This species of water frog, found only in Bolivia, is adapted to living in the cold highlands (2). Females are usually slightly larger than males and often develop an unusually large head, particularly as they get older (2). Both sexes range in colour from brown to greyish-brown, with darker blotches on the back, and a paler cream coloured belly (2). The undersides of the legs are often orange or yellow and the bulging eyes are golden or beige with flecks of black (2). The snout is slightly pointed, the lips are a little flared, and the feet are webbed up to around a third of the length of the toes (2), helping this aquatic frog move efficiently through the water.
Although little is known about the biology of this species of water frog, other species in the same genus have been studied in more depth. In general, water frogs spawn (deposit their eggs) in the winter and the tadpoles develop slowly, in cold, fast-moving streams (3). After metamorphosis (when the tadpole begins to develop into a mature frog), the tiny froglets are about 2.5 centimetres in length (3).
Recent declines in this and other water frog species have been observed and at least one population at the north of the species’ range has drastically declined since the 1980s (2). Such declines are likely the result of a combination of threats, one of which may be the highly infectious and lethal disease chytridiomycosis (2). Caused by the fungus Batrachocytrium dendrobatidis, chytridiomycosis affects the skin of amphibians and has been found in several closely related frog species in South America (4). Other threats include habitat destruction and pollution which (2), in the form of chemical nutrients, can cause a build up of organic matter in streams and ponds (a process known as eutrophication). This organic matter can fill up holes and crevices which water frogs need for shelter during the day (5).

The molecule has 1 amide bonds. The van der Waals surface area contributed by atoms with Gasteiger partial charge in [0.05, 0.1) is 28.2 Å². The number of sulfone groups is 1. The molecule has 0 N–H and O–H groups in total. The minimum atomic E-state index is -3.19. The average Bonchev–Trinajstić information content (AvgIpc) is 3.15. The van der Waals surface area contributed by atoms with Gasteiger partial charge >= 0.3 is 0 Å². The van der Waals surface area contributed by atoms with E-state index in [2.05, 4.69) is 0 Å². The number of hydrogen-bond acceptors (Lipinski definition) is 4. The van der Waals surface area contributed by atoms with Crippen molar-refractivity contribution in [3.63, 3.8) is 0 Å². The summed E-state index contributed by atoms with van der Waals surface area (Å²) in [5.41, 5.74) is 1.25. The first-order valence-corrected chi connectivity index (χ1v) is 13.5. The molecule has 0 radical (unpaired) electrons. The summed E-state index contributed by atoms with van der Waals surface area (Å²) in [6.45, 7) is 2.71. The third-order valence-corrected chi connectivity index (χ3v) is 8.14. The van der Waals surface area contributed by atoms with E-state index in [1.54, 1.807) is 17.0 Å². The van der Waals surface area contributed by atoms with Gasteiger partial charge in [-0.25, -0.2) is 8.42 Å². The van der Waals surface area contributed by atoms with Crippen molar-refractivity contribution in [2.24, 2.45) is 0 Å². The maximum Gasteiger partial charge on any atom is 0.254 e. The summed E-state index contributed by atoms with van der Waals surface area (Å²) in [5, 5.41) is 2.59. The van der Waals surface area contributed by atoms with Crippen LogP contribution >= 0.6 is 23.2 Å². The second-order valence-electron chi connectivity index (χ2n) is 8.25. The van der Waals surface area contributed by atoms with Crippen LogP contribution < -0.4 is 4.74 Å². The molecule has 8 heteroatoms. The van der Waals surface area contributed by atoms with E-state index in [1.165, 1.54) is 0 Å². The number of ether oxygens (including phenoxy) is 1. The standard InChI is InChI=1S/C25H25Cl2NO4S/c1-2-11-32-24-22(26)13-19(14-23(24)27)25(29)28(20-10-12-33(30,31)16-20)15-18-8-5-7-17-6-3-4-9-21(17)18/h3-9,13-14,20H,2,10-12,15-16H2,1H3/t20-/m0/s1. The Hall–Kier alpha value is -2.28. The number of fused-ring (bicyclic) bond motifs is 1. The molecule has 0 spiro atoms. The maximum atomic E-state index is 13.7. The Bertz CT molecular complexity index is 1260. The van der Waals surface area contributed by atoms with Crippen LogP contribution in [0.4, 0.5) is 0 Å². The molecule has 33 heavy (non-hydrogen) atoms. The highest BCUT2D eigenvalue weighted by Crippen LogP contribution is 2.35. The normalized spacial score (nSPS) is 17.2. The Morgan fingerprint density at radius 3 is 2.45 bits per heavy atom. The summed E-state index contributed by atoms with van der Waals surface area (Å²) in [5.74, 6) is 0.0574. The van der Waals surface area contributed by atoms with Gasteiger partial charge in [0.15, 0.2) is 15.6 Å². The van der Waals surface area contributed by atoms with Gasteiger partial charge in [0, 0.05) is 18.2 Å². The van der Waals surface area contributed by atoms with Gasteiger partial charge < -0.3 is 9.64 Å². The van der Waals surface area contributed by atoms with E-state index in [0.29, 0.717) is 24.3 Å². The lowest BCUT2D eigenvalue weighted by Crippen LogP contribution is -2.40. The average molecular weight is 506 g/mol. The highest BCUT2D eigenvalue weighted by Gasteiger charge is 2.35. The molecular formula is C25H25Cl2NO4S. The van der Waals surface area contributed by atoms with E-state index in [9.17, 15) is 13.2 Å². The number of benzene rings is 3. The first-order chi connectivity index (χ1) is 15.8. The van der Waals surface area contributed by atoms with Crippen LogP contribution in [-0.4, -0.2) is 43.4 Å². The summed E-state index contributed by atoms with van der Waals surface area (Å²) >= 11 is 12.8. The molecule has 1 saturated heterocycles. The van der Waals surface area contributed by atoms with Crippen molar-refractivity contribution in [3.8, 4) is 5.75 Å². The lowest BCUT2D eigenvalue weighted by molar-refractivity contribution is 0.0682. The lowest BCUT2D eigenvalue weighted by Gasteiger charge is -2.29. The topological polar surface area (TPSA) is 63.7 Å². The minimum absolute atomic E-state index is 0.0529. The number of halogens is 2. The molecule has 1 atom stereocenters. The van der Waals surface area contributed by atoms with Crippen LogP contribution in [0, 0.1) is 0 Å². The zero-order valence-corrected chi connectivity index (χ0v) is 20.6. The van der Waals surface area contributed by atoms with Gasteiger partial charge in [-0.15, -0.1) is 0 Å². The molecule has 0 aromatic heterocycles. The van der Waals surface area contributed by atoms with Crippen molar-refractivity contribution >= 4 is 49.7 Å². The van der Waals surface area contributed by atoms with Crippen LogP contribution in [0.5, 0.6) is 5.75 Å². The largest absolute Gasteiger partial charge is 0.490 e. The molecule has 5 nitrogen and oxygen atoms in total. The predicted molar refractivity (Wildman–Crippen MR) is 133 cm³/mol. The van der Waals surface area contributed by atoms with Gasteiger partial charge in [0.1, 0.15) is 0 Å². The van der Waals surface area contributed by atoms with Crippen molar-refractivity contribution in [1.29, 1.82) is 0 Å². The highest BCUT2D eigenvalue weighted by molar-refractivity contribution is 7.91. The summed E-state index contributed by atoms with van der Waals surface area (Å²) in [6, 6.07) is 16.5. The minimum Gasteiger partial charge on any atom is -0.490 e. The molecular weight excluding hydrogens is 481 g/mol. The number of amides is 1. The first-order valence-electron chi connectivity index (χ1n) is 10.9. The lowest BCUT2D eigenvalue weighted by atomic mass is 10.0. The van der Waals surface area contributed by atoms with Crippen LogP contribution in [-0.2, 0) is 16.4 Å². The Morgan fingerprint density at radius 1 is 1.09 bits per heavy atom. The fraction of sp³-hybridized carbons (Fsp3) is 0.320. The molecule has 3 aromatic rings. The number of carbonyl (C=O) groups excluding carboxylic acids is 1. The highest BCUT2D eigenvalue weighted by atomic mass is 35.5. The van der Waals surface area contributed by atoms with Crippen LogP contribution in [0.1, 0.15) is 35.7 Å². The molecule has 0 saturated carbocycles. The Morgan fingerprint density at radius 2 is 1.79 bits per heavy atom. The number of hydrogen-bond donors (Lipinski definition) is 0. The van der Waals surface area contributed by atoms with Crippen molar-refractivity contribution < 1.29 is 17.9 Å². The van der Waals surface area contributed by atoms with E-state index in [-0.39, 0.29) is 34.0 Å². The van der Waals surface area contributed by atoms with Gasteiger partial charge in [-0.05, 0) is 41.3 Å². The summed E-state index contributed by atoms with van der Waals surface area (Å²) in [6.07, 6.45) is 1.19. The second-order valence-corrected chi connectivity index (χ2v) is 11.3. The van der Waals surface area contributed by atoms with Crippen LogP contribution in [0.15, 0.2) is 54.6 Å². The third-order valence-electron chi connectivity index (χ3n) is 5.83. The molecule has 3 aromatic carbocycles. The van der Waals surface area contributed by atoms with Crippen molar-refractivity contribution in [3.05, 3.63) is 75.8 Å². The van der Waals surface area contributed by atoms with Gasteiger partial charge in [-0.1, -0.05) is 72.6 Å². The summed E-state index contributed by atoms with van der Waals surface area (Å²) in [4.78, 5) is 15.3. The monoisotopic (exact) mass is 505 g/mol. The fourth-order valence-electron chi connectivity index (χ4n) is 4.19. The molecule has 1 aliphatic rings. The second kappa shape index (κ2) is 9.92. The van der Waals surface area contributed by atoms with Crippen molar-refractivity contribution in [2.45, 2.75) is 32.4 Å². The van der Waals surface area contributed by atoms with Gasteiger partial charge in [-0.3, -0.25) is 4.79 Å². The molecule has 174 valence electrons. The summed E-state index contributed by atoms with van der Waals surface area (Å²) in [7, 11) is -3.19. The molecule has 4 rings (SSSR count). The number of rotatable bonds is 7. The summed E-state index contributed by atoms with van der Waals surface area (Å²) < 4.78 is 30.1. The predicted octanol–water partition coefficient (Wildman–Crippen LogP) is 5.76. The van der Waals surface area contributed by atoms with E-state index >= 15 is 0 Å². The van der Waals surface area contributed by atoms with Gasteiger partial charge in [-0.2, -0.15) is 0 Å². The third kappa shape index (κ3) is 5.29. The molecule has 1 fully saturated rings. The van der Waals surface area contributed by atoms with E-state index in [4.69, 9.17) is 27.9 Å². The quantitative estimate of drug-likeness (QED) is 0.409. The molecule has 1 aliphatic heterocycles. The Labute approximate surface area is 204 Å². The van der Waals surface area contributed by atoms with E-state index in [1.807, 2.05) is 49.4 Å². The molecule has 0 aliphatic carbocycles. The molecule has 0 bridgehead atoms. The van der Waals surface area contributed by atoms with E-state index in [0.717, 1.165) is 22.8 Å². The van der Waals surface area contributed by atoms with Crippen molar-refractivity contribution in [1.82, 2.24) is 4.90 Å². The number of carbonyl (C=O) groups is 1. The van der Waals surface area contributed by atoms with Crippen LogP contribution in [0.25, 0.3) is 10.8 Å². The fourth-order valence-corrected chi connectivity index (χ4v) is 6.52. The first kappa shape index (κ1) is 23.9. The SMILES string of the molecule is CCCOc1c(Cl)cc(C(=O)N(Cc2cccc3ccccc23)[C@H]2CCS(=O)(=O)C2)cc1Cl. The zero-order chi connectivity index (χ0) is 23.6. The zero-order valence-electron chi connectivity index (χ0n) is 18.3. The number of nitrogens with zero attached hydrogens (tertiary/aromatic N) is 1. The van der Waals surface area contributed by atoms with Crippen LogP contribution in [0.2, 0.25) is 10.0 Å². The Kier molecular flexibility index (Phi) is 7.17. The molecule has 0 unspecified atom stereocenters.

Some populations of Telmatobius hintoni live within the protected area of Tunari National Park in Bolivia; however, many other populations live in unprotected habitats (1). Numerous conservation actions have been recommended such as education and awareness raising programmes, as well as national legislation (1), all of which may help protect this little-known frog.
A category used in taxonomy, which is below ‘family’ and above ‘species’. A genus tends to contain species that have characteristics in common. The genus forms the first part of a ‘binomial’ Latin species name; the second part is the specific name.
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